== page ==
THE OBLIVION BUBBLESHIP. In August 2009 I was lucky to get contacted by director Joe Kosinski—whom I worked with before on Tron: Legacy—for the design of a very unique flying machine. He was preparing a graphic novel and movie pitch to Disney Studios for his original sci-fi story, and the machine for it was described to me as a blend of a dragonfly with a Bell 47 helicopter. The story in the making: Oblivion.
When I did a first series of sketch (see one below) to understand what the director was looking for, I could not know that this machine would be one of the most elaborate projects I would ever be involved with. Between this first drawing and the film premiere April 2013 about three and a half years had passed, of which I spent over 300 days working on this ship.
CONCEPT PHASE BUBBLESHIP Mk.I I understood two things from the design brief. The dragonfly was clearly a metaphor for lightness, agility, elegance, and proportion. The Bell 47—an icon of aviation—shares actually most of those attributes and is in its own right very dragonfly-esque. Most obviously the large glass canopy, resembling the head of an insect and offering unsurpassed visibility for both pilot and passenger. The other main inspiration was the reduced cockpit layout. However, the stance of the Bell both on the ground and mid-air is rather laid-back. This Bubbleship, equipped with deadly weapons, needed a more aggressive character. This turned out to be the biggest challenge on the project: creating a vehicle with a large glass bubble and thin joints to look strong and serious.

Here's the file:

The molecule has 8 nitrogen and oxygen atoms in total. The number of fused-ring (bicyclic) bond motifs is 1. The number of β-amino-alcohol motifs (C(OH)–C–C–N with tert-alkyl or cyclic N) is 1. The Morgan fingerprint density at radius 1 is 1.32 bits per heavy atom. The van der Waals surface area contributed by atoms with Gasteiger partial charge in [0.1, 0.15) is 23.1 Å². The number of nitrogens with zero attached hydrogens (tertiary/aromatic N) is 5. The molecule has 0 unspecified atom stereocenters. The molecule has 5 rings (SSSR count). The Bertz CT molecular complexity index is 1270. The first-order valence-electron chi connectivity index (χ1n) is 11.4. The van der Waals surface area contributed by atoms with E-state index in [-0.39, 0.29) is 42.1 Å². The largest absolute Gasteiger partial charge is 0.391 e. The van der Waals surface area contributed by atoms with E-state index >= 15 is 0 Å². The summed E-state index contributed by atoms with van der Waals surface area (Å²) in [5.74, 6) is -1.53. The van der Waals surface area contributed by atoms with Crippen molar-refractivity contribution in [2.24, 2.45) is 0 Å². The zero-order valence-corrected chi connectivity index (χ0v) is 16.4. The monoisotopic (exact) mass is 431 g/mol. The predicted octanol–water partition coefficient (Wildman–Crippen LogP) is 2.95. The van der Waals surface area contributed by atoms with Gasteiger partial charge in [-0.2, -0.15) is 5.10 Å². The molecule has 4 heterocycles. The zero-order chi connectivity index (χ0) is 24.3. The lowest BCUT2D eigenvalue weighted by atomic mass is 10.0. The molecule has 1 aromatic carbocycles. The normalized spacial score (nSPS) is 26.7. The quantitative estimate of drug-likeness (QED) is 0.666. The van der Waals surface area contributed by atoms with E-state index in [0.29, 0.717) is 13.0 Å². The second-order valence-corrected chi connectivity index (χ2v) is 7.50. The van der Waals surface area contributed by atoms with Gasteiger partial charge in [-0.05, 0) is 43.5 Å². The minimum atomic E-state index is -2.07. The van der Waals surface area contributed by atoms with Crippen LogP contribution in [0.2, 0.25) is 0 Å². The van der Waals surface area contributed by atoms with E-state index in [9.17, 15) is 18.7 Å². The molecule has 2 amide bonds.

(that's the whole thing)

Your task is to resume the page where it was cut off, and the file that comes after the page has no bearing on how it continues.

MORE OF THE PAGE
DESIGN PHASE BUBBLESHIP Mk.III
DESIGN PHASE BUBBLESHIP Mk.III Coming soon. Please return soon for the updated page.
DESIGN PHASE BUBBLESHIP Mk.III Daniel Simon’s 3D design model, ready for the construction phase. Coming soon. Please return soon for the updated page.
CONSTRUCTION PHASE BUBBLESHIP Mk.III The team of prototyping specialist Wildfactory and designer Daniel Simon with the Bubbleship. Coming soon. Please return soon for the updated page.
DETAIL BUBBLESHIP Mk.III Close-up shot of the seat. I sculpted the seats both digitally and physically to fit lead actor Tom Cruise who was scheduled to spent many hours daily in the ship. Combining perfect ergonomics and unusual seat design was a major challenge. I needed over three iterations to find the best layout. The seating position also heavily influenced the cockpit layout, since the seats can rotate 360 degree and need complex clearance with the cockpit frame and doors.
DETAIL BUBBLESHIP Mk.III Close-up shot of the fuselage.
DETAIL BUBBLESHIP Mk.III Close-up shot of the front landing gear.
VIDEO This interview with Crave online was done during the Blu-ray press day at Universal Studios. The host puts me through quite a pace, and you may learn a few new things about the ship. Enjoy.Share
Copyright © 2010-2013 Daniel Simon / Universal Studios